In Microsoft 365, shared mailboxes can be changed to user mailboxes. This may be required if you want to access the mailbox directly (through a particular app or device) or if you unintentionally change the incorrect regular mailbox to shared mailbox. Remember that a license is always needed for a user mailbox. This can be an Exchange Online-only plan or a Microsoft 365 plan that includes Exchange Online. You won’t be allowed to use the mailbox without the license. I’ll cover how to use PowerShell or the admin center to change a shared mailbox to a user mailbox in this article.
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The following list of distinctions between the two is:
- License-free storage up to 50 GB is available.
- It is accessible to numerous users.
- Accessing the shared mailbox requires permission.
- A license is necessary.
- Enter your login credentials to log in.
- Mailbox size is determined by subscription level.
The Exchange Admin Center and PowerShell are the two methods available to us for converting the shared mailbox. To begin, let’s look at the Exchange Admin Center (EAC).
In the Exchange Admin Center, the shared mailboxes appear in between the regular mailboxes. You can use the filter to display only shared mailboxes or search the list for the shared mailbox name:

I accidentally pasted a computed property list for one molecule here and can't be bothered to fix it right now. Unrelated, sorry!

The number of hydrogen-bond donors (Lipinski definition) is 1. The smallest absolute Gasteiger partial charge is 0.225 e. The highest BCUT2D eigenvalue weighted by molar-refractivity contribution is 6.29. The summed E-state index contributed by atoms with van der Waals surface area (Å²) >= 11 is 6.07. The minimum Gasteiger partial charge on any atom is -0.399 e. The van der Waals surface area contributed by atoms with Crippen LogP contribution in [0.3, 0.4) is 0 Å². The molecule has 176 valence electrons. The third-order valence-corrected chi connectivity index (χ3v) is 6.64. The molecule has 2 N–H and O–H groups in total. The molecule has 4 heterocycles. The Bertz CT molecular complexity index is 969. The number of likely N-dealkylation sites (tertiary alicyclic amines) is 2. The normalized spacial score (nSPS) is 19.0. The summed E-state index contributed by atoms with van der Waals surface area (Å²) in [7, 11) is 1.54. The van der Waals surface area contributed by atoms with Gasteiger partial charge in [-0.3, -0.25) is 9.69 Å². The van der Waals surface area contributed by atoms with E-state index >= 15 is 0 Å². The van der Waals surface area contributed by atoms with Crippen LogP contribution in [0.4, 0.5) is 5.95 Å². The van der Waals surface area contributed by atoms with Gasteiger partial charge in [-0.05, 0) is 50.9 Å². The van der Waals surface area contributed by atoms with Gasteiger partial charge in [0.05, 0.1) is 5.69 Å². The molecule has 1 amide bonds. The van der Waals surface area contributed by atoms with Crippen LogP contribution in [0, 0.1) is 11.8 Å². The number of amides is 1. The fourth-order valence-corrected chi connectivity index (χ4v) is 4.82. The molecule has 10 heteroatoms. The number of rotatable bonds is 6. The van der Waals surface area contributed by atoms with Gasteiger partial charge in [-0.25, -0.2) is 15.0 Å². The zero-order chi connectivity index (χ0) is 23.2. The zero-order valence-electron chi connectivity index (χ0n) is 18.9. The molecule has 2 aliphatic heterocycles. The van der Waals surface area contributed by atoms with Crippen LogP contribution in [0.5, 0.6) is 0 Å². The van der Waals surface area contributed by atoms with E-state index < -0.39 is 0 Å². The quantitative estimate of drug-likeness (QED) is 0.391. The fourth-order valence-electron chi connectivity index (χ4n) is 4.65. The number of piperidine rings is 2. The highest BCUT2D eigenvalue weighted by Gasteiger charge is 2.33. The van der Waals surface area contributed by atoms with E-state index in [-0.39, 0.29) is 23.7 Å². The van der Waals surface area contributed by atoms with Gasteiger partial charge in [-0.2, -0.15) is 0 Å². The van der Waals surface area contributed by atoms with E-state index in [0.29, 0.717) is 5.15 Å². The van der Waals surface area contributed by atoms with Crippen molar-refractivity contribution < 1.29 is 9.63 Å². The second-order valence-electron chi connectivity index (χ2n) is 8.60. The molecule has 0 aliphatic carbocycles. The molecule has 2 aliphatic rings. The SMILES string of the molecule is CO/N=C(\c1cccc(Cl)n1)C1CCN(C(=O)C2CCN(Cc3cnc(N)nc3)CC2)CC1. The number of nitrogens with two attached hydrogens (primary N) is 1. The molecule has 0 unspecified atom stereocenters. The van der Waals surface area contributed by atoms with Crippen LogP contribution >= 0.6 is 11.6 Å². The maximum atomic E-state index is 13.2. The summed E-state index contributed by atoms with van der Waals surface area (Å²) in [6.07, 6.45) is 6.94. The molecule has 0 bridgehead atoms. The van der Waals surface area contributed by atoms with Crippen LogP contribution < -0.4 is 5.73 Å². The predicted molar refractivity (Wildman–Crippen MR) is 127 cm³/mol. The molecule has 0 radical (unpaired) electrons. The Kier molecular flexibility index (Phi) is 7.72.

Let’s switch the mailbox back to a user mailbox now that the shared mailboxes are visible:
- Open the shared mailbox in Exchange Admin Center.
- Select the “Others” tab.
- Choose Convert to regular mailbox.
- On the prompt, select Confirm.
In the mailboxes list, the mailbox must now be identified as a User Mailbox. You won’t be allowed to access the mailbox if you don’t assign the user proper license!
In order to change the shared mailbox again to a user mailbox, PowerShell can also be used. You must have the Exchange Online module installed in PowerShell in order to do this.
We’ll use the Set-Mailbox cmdlet to convert the mailbox back. We are using the mailbox’s email address to verify identity. Although using the mailbox name is also an option, using an email address is preferable because it is unique.
# Connect to Exchange Online
Connect-ExchangeOnline -UserPrincipalName email@example.com
# Convert Shared mailbox back to user
Set-Mailbox -Identity firstname.lastname@example.org -Type Regular
There will be no output or indication that the operation was successful from the cmdlet. You will only be informed if there is a mistake. Therefore, we can use the Get-Mailbox cmdlet to confirm if the mailbox has been converted to a regular mailbox:
Get-Mailbox -Identity email@example.com | Select Name, RecipientTypeDetails # ResultName RecipientTypeDetails---- --------------------Test UserMailbox
The mailbox type is currently set to user mailbox, as you can see. Once more, confirm that the user account has the proper license assigned to it in order for you to access the mailbox.
It is equally simple to convert a shared mailboxes to user mailbox and vice versa. Ensure that the user mailbox has a license assigned to it. Transforming a shared mailbox into a user mailbox will help you work better and make sure that messages reach the right people on time. Time is saved, confusion is removed, and improved conversation tracking is made possible by doing this.
I truly believe you found this post useful. Please feel free to ask any questions in the comments section below.